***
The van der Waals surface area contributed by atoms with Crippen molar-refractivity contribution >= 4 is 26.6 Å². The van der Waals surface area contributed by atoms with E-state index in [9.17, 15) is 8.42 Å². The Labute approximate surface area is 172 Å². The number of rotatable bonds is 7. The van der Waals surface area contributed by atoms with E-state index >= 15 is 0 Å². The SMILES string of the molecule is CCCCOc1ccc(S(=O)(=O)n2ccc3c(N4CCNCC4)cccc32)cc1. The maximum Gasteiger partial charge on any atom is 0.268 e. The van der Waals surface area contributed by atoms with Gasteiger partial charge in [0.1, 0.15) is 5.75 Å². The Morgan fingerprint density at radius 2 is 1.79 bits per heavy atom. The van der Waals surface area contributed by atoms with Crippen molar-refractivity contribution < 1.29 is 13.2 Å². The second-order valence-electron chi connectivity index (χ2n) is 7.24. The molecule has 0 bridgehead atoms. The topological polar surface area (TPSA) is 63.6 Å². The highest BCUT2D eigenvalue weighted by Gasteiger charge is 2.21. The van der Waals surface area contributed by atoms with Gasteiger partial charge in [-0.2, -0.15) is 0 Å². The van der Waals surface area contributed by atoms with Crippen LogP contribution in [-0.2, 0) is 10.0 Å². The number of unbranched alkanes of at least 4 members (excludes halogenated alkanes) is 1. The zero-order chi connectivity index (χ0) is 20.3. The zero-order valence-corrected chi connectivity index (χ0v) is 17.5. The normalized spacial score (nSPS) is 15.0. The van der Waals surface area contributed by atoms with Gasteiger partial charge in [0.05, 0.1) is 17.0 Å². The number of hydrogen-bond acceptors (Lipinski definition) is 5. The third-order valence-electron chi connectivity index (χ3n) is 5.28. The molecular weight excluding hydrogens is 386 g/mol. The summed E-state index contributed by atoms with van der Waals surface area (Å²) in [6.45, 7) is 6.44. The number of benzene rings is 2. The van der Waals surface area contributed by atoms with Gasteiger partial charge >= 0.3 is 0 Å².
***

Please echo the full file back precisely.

The van der Waals surface area contributed by atoms with Crippen molar-refractivity contribution >= 4 is 26.6 Å². The van der Waals surface area contributed by atoms with E-state index in [9.17, 15) is 8.42 Å². The Labute approximate surface area is 172 Å². The number of rotatable bonds is 7. The van der Waals surface area contributed by atoms with E-state index >= 15 is 0 Å². The SMILES string of the molecule is CCCCOc1ccc(S(=O)(=O)n2ccc3c(N4CCNCC4)cccc32)cc1. The maximum Gasteiger partial charge on any atom is 0.268 e. The van der Waals surface area contributed by atoms with Gasteiger partial charge in [0.1, 0.15) is 5.75 Å². The Morgan fingerprint density at radius 2 is 1.79 bits per heavy atom. The van der Waals surface area contributed by atoms with Crippen molar-refractivity contribution < 1.29 is 13.2 Å². The second-order valence-electron chi connectivity index (χ2n) is 7.24. The molecule has 0 bridgehead atoms. The topological polar surface area (TPSA) is 63.6 Å². The highest BCUT2D eigenvalue weighted by Gasteiger charge is 2.21. The van der Waals surface area contributed by atoms with Gasteiger partial charge in [-0.2, -0.15) is 0 Å². The van der Waals surface area contributed by atoms with Crippen LogP contribution in [-0.2, 0) is 10.0 Å². The number of unbranched alkanes of at least 4 members (excludes halogenated alkanes) is 1. The zero-order chi connectivity index (χ0) is 20.3. The zero-order valence-corrected chi connectivity index (χ0v) is 17.5. The normalized spacial score (nSPS) is 15.0. The van der Waals surface area contributed by atoms with Gasteiger partial charge in [0.05, 0.1) is 17.0 Å². The number of hydrogen-bond acceptors (Lipinski definition) is 5. The third-order valence-electron chi connectivity index (χ3n) is 5.28. The molecular weight excluding hydrogens is 386 g/mol. The summed E-state index contributed by atoms with van der Waals surface area (Å²) in [6.45, 7) is 6.44. The number of benzene rings is 2. The van der Waals surface area contributed by atoms with Gasteiger partial charge >= 0.3 is 0 Å².